response model can be defined for each response variable, and then

supplemented by a working association model to relate to the

responses with each other with in each cluster.

Multivariate GLM (Ch6) §6.6 Multivariate models for correlated responses Guoqi Qian 125 / 143

§6.6.2 Marginal models for correlated responses having k categories (2)

Here we focus on ordinal responses. Other types of categorical responses

can be handled similarly.

(i) The vector of marginal means or categorical probabilities of Yij is

assumed being correctly specified by an ordinal response model :

piij(β) = (piij1(β), · · · , piijq(β))T = h(Zijβ)

with piijr = P(Yij ≤ r |xij) =

∑r

`=1 P(yij` = 1|xij), and the response

function h(·) and design matrix Zij .

(ii) The marginal covariance function of yij is given by

Σij = cov(yij |xij) = diag(piij)− piijpiTij

i.e. the covariance matrix of a multinomial random variable.

Multivariate GLM (Ch6) §6.6 Multivariate models for correlated responses Guoqi Qian 126 / 143

§6.6.2 Marginal models for correlated responses having k categories (3)

(iii) Association between Yij and Yik is modelled by a working correlation matrix

Ri or by global cross-ratios. For example, the working matrix of

exchangeable correlations is

Ri (α) =

I Q · · · Q

QT I · · · Q

...

...

. . .

...

QT QT · · · I

where Qq×q contains α to be estimated by a method of moments.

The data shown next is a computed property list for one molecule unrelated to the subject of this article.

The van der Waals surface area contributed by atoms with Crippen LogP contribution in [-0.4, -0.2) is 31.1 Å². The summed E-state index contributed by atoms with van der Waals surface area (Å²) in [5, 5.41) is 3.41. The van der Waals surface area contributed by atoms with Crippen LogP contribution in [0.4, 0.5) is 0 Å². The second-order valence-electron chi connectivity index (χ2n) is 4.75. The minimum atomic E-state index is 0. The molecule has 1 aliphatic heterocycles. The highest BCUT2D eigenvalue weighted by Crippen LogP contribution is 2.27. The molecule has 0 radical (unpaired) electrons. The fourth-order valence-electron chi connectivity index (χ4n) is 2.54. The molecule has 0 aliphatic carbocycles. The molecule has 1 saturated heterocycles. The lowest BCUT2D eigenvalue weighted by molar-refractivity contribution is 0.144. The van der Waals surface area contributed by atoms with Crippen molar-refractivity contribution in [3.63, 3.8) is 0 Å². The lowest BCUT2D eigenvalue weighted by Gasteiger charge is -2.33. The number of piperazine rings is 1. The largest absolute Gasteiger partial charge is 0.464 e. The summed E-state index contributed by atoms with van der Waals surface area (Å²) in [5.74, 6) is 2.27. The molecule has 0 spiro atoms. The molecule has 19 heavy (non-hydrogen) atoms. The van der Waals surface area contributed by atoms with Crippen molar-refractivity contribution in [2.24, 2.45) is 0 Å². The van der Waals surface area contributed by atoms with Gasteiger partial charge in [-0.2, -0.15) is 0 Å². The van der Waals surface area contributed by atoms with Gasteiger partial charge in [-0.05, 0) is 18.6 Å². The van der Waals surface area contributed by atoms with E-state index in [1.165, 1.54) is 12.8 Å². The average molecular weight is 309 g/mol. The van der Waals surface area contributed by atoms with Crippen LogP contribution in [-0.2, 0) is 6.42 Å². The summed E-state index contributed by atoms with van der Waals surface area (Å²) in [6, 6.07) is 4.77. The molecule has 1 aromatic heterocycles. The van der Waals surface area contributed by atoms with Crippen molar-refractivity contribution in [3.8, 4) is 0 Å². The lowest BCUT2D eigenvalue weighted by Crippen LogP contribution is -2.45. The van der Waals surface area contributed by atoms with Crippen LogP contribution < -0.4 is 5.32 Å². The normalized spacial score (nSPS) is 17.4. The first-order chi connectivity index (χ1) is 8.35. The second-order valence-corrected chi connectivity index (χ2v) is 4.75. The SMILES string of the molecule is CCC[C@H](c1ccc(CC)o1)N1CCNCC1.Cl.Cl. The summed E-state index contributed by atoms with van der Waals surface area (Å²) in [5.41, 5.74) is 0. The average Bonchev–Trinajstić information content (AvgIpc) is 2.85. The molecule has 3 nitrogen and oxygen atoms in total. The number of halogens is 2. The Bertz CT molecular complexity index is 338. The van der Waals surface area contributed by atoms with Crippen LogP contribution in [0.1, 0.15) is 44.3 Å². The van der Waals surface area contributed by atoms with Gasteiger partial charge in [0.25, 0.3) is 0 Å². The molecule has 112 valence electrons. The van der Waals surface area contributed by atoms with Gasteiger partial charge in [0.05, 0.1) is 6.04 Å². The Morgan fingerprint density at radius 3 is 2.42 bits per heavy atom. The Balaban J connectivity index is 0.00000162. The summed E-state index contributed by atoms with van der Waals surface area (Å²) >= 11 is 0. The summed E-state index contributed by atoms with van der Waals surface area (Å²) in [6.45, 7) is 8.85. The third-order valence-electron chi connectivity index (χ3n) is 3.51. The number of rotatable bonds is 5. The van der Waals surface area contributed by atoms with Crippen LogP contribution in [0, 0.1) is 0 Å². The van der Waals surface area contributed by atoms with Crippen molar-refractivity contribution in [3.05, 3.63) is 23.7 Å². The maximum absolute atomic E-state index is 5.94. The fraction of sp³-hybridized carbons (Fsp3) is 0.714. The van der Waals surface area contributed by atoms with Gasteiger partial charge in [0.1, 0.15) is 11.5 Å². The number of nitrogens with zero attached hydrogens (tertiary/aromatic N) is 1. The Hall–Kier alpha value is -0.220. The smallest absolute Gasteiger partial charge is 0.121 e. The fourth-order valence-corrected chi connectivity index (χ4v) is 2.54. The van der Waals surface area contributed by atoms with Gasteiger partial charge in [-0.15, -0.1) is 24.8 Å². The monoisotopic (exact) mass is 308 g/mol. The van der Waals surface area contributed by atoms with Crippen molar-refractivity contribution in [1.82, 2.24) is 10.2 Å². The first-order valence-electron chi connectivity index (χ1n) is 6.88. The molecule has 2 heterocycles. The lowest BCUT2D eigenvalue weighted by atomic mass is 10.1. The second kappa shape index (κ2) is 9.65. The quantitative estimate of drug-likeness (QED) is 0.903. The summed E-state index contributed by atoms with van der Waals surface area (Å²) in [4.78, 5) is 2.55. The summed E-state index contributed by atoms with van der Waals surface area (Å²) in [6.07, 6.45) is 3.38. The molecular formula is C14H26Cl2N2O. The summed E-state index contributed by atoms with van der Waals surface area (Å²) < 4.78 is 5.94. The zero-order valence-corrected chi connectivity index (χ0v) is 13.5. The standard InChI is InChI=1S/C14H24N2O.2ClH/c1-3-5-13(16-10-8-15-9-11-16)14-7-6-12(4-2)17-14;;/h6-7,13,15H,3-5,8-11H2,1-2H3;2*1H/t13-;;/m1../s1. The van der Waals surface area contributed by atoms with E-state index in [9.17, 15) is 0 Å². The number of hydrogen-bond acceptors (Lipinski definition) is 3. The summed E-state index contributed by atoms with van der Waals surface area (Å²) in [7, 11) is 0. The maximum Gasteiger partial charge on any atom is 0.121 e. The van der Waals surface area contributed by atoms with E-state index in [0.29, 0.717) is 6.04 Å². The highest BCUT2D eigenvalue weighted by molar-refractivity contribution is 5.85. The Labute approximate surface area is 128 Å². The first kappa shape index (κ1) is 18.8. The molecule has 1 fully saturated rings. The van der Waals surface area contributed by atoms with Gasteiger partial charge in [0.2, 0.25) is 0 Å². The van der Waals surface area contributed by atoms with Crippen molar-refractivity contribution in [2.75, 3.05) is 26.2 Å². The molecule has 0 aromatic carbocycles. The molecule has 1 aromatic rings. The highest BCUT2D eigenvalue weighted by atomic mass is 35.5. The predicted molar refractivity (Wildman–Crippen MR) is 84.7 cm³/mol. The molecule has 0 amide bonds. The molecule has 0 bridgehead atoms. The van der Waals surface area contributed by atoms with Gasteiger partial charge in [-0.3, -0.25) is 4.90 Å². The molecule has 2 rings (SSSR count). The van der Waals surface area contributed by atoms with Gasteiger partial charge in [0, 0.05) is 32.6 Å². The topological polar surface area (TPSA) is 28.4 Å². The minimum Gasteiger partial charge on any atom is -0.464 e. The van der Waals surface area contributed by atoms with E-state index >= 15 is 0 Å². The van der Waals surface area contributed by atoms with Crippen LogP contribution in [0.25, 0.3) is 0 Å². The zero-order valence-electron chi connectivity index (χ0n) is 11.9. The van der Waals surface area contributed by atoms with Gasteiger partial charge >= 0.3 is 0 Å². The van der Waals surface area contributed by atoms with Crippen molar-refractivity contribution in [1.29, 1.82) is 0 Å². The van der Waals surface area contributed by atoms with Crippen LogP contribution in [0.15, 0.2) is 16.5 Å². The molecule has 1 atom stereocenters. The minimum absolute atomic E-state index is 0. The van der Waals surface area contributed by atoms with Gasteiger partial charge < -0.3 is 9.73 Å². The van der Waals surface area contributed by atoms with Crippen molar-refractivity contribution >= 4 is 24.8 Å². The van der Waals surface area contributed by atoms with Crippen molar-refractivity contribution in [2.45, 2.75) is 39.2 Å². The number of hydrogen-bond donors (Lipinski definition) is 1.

Global cross-ratios (GCR), for each pair of categories ` and m of Yij and

Yik , are defined as

γijk (`,m) =

P(Yij ≤ `,Yik ≤ m)P(Yij > `,Yik > m)

P(Yij > `,Yik ≤ m)P(Yij ≤ `,Yik > m)

GCR can be modelled log-linearly, i.e. log(γijk(`,m)) = α`m or by a

regression model including covariate effects.

For the model specified by (i), (ii) and (iii), the involved regression and association

parameters can be estimated by a multivariate extension of the GEE approach

discussed before. Details not pursued here.

R packages multgee, geepack and repolr may be used to fit the above model.

Multivariate GLM (Ch6) §6.6 Multivariate models for correlated responses Guoqi Qian 127 / 143

§6.6.2 Likelihood-based inference for marginal models

The GEE approach is not likelihood-based as it does not require

specification of the joint distribution of multivariate response vector

yi , i = 1, · · · , n.

Difficulty with the likelihood-based inference is due to the difficulty in

formulating this joint distribution.

So in general it is difficult to perform likelihood-based inference for

marginal models.

But there are new developments:

Constructing joint multivariate distribution by copulas

Vector GLM

Bayesian inference.

Multivariate GLM (Ch6) §6.6 Multivariate models for correlated responses Guoqi Qian 128 / 143

§6.6.3 Marginal models for longitudinal data (1)

In many longitudinal studies, data consist of a small or moderate

number of repeated observations for many subjects; and the main

objective is to analyse the effects of covariates on a response variable,

without conditioning on previous responses.